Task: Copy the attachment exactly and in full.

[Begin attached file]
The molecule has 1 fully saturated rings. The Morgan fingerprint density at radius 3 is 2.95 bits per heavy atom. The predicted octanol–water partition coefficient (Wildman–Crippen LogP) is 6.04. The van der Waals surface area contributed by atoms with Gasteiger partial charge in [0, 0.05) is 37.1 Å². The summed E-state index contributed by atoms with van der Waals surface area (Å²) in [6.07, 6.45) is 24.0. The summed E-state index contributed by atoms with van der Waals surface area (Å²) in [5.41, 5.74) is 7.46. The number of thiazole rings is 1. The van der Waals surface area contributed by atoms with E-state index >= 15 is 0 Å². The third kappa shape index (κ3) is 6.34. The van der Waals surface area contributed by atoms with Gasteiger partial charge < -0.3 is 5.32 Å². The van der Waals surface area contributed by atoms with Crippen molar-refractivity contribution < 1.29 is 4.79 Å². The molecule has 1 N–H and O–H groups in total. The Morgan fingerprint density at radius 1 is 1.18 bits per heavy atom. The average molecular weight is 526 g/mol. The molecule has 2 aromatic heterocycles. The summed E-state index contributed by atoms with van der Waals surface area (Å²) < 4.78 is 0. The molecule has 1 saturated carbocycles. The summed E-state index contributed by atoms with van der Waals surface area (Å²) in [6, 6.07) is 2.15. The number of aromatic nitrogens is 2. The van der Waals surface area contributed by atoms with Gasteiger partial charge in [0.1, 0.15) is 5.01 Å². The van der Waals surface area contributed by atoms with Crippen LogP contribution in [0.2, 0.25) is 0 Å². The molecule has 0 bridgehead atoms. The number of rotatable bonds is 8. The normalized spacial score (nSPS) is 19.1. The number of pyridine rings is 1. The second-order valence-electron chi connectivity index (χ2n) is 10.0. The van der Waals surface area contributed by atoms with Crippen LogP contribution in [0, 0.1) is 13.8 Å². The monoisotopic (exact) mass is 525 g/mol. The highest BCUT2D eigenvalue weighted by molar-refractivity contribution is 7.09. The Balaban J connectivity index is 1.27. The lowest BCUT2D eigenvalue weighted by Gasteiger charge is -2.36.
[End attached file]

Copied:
The molecule has 1 fully saturated rings. The Morgan fingerprint density at radius 3 is 2.95 bits per heavy atom. The predicted octanol–water partition coefficient (Wildman–Crippen LogP) is 6.04. The van der Waals surface area contributed by atoms with Gasteiger partial charge in [0, 0.05) is 37.1 Å². The summed E-state index contributed by atoms with van der Waals surface area (Å²) in [6.07, 6.45) is 24.0. The summed E-state index contributed by atoms with van der Waals surface area (Å²) in [5.41, 5.74) is 7.46. The number of thiazole rings is 1. The van der Waals surface area contributed by atoms with E-state index >= 15 is 0 Å². The third kappa shape index (κ3) is 6.34. The van der Waals surface area contributed by atoms with Gasteiger partial charge < -0.3 is 5.32 Å². The van der Waals surface area contributed by atoms with Crippen molar-refractivity contribution < 1.29 is 4.79 Å². The molecule has 1 N–H and O–H groups in total. The Morgan fingerprint density at radius 1 is 1.18 bits per heavy atom. The average molecular weight is 526 g/mol. The molecule has 2 aromatic heterocycles. The summed E-state index contributed by atoms with van der Waals surface area (Å²) < 4.78 is 0. The molecule has 1 saturated carbocycles. The summed E-state index contributed by atoms with van der Waals surface area (Å²) in [6, 6.07) is 2.15. The number of aromatic nitrogens is 2. The van der Waals surface area contributed by atoms with Gasteiger partial charge in [0.1, 0.15) is 5.01 Å². The van der Waals surface area contributed by atoms with Crippen LogP contribution in [0.2, 0.25) is 0 Å². The molecule has 0 bridgehead atoms. The number of rotatable bonds is 8. The normalized spacial score (nSPS) is 19.1. The number of pyridine rings is 1. The second-order valence-electron chi connectivity index (χ2n) is 10.0. The van der Waals surface area contributed by atoms with Crippen LogP contribution in [0, 0.1) is 13.8 Å². The monoisotopic (exact) mass is 525 g/mol. The highest BCUT2D eigenvalue weighted by molar-refractivity contribution is 7.09. The Balaban J connectivity index is 1.27. The lowest BCUT2D eigenvalue weighted by Gasteiger charge is -2.36.